A diagram of the setup used to combine magnetic manipulation and freeze casting

University of Utah mechanical engineering assistant professor Steven Naleway, professor Jake Abbott, and associate professor Henry Fu have received funding from the Army Research Office to research a new process to create tailored materials by combining magnetic manipulation with freeze casting. They believe this new process will allow them to create ceramic and composite engineered materials with tailored properties that fit form to function, which will have application throughout science and industry.

Current processing methods for these materials focus on additive manufacturing and mold-based methods. However, the structure of the engineered materials using these methods can often only be controlled on a single length scale or have poor control at multiple length scales. By contrast, the hierarchical structure of many natural materials is directly responsible for their properties. Naleway, Abbott, and Fu propose to achieve this control by combining magnetic manipulation with freeze casting.

“We want to better understand how the use of external magnetic fields can allow for tailored material structures and properties,” said Naleway. “Creating hierarchical control of the microstructure of ceramic and composite engineering materials, along with theoretical understanding of this control, will lay a strong foundation for materials fabrication and research going forward.”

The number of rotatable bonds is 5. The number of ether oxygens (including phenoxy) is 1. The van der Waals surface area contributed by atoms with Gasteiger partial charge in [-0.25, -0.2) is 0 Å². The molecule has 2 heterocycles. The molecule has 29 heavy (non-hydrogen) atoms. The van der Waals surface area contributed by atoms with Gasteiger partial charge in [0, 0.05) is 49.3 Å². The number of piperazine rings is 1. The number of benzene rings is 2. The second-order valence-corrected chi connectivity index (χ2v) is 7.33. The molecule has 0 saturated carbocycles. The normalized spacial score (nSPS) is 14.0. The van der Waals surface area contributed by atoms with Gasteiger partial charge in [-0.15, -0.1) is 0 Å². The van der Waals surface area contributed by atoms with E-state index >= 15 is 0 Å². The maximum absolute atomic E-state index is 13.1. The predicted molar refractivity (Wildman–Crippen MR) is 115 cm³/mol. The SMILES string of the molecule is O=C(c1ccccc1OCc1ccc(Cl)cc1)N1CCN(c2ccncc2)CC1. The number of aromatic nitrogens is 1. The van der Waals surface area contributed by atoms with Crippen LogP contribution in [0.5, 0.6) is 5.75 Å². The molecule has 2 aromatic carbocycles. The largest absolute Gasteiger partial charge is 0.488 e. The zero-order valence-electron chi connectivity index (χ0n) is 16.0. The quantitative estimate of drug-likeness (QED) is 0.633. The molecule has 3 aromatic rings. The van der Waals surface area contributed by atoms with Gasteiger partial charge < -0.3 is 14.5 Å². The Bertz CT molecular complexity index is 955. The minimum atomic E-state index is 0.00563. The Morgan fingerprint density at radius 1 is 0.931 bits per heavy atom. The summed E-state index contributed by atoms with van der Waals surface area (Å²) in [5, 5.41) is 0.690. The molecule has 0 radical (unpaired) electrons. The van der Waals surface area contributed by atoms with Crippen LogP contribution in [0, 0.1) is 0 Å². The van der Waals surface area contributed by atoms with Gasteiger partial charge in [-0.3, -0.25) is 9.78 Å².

Naleway and his colleagues believe this method will allow them to fabricate advanced protective materials for the Army. These materials may also be beneficial to a wide variety of applications like robotics, air and water filters, and biomedical materials.

“Hierarchical microstructures are a promising approach for increasing the performance of composite and ceramic materials,” said Dr. Michael Bakas, program manager, Army Research Office, an element of the U.S. Army Combat Capabilities Development Command’s Army Research Laboratory. “Professor Naleway and his colleagues can potentially establish a technical foundation for creating these microstructures that in the future will be leveraged to create new protection materials for the Army.”